For Immediate Release
Northeast States to Hold Second Permit Auction for Landmark Regional Cap-and-Trade System to Curb Global Warming
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CAMBRIDGE, Mass. - The Regional Greenhouse Gas Initiative (RGGI), a partnership among 10 Northeastern states to reduce global warming emissions, tomorrow will conduct its second auction of carbon-dioxide-emission permits under a mandatory cap-and-trade system. RGGI covers electric power plants located in all six New England states, New York, New Jersey, Delaware and Maryland. The program goes into effect on January 1.
"During a holiday season that hasn't featured a lot of good news, this second RGGI auction will be a cup of good cheer," said Ned Raynolds, UCS Northeast climate policy coordinator. "With all 10 states participating this time and more allowances being sold, the auction will generate millions that states can reinvest in clean energy projects that are good for the economy, and the planet."
The RGGI program will cap the total emissions from electricity plants in the 10 states at the same level through 2014 and then cut total emissions 10 percent by 2019. Each of the 233 plants in the region will have to obtain a permit, known as an allowance, for each ton of carbon dioxide it emits. The first quarterly auction for these allowances, held in September, had 61 participants and sold 12.5 million allowances. At $3.07 per allowance, the auction yielded $38.5 million for participating states.
"Two weeks from today, years of innovation, negotiation and cooperation will pay off in a new era for U.S. climate policy," said Raynolds. "The Northeast is blazing a trail with its RGGI cap-and-trade program, and we would like to see the rest of the nation follow in its path."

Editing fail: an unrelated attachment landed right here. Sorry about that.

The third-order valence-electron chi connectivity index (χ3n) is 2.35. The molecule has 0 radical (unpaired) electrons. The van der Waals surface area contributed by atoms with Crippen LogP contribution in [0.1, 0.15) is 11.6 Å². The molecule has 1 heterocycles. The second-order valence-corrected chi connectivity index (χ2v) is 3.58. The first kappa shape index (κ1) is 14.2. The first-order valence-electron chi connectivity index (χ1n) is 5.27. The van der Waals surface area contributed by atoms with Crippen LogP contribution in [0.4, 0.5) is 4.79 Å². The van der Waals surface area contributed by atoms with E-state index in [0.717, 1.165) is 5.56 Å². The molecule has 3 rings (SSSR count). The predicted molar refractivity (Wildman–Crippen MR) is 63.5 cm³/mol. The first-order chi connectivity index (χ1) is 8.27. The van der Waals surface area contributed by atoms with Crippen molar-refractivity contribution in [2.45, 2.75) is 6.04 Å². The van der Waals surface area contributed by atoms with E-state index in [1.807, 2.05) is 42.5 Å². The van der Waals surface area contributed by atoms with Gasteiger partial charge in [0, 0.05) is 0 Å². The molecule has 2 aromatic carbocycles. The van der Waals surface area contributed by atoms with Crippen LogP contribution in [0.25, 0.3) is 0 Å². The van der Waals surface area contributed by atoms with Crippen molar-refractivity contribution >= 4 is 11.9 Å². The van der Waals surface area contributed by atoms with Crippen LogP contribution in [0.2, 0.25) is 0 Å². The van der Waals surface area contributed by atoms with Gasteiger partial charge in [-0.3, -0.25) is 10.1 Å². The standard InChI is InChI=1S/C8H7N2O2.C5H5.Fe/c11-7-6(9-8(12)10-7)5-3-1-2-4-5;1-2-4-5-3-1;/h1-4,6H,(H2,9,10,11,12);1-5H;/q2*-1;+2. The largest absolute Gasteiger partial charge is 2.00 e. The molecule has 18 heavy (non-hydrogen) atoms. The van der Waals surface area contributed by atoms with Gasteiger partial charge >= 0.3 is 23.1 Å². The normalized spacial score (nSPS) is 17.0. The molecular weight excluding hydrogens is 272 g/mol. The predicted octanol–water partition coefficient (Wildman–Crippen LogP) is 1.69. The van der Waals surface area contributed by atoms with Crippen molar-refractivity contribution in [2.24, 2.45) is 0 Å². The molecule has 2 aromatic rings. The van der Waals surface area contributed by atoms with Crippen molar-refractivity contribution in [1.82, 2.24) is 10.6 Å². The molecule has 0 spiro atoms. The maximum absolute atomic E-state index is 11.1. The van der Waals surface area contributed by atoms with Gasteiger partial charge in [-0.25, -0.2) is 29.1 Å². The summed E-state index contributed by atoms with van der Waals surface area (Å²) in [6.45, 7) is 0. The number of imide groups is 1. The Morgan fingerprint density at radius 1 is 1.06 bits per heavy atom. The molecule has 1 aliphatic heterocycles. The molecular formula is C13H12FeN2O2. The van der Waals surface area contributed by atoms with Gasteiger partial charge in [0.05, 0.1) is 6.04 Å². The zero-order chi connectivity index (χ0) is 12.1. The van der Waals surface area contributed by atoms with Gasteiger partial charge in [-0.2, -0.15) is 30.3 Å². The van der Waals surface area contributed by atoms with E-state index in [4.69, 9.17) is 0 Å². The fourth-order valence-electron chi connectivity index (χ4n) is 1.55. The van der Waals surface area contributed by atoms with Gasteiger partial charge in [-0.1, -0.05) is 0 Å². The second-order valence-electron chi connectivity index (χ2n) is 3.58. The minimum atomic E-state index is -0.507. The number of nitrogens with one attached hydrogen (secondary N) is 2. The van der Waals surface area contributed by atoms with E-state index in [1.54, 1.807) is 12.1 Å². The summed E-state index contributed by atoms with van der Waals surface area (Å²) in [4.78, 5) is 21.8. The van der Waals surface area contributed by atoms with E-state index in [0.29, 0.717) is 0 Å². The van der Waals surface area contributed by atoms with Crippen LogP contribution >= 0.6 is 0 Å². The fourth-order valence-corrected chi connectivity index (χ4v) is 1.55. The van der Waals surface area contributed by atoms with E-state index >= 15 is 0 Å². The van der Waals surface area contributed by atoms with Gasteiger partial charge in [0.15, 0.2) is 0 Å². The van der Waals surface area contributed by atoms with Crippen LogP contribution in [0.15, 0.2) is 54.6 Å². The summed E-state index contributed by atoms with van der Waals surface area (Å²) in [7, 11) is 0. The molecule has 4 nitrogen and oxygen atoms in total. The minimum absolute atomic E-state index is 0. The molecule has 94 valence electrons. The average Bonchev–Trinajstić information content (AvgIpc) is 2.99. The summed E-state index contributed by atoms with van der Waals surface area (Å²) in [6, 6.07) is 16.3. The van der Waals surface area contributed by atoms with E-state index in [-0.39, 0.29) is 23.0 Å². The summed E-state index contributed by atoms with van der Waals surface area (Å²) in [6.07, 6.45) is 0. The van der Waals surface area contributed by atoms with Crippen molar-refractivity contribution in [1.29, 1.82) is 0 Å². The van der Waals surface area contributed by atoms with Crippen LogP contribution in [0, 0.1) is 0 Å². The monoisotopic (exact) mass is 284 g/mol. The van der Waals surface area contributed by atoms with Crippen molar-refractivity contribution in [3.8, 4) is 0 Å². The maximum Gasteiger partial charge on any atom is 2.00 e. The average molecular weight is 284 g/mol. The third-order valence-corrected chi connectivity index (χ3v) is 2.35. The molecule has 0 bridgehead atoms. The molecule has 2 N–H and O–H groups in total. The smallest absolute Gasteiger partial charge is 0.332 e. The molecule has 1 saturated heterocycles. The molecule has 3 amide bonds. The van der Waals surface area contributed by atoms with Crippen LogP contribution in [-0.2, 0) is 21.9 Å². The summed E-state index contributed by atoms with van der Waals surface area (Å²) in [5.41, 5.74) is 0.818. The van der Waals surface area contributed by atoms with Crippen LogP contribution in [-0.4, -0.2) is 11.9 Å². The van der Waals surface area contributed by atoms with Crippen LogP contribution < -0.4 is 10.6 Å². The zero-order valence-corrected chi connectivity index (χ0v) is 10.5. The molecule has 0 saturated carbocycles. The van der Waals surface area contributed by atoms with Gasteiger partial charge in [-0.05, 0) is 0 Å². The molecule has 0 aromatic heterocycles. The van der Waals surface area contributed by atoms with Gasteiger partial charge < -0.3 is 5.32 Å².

The RGGI program includes several provisions that set key precedents for a national cap-and-trade program, Raynolds said. The RGGI states are auctioning virtually all of the permits instead of giving them away for free. They also plan to spend auction revenue on programs that help homeowners, businesses and industries make their buildings more energy efficient, and on initiatives that support the development of renewable energy sources, such as wind and solar.
"Energy efficiency and clean energy investments from auction revenues will help Northeastern states cut their electricity consumption and pollution," said Raynolds. "Those investments also will generate local jobs, keep energy costs affordable, and help shield ratepayers from energy market volatility."
UCS cautions, however, that interstate electricity sales could undermine some of RGGI's effectiveness if the 10 states fail to prevent utilities from importing more coal-fired electricity generated outside the RGGI region. UCS will release a report on Friday, December 19, that describes the magnitude of the problem as well as what states can do to address it.
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The Union of Concerned Scientists is the leading U.S. science-based nonprofit organization working for a healthy environment and a safer world. Founded in 1969, UCS is headquartered in Cambridge, Massachusetts, and also has offices in Berkeley, Chicago and Washington, D.C. For more information, go to www.ucsusa.org.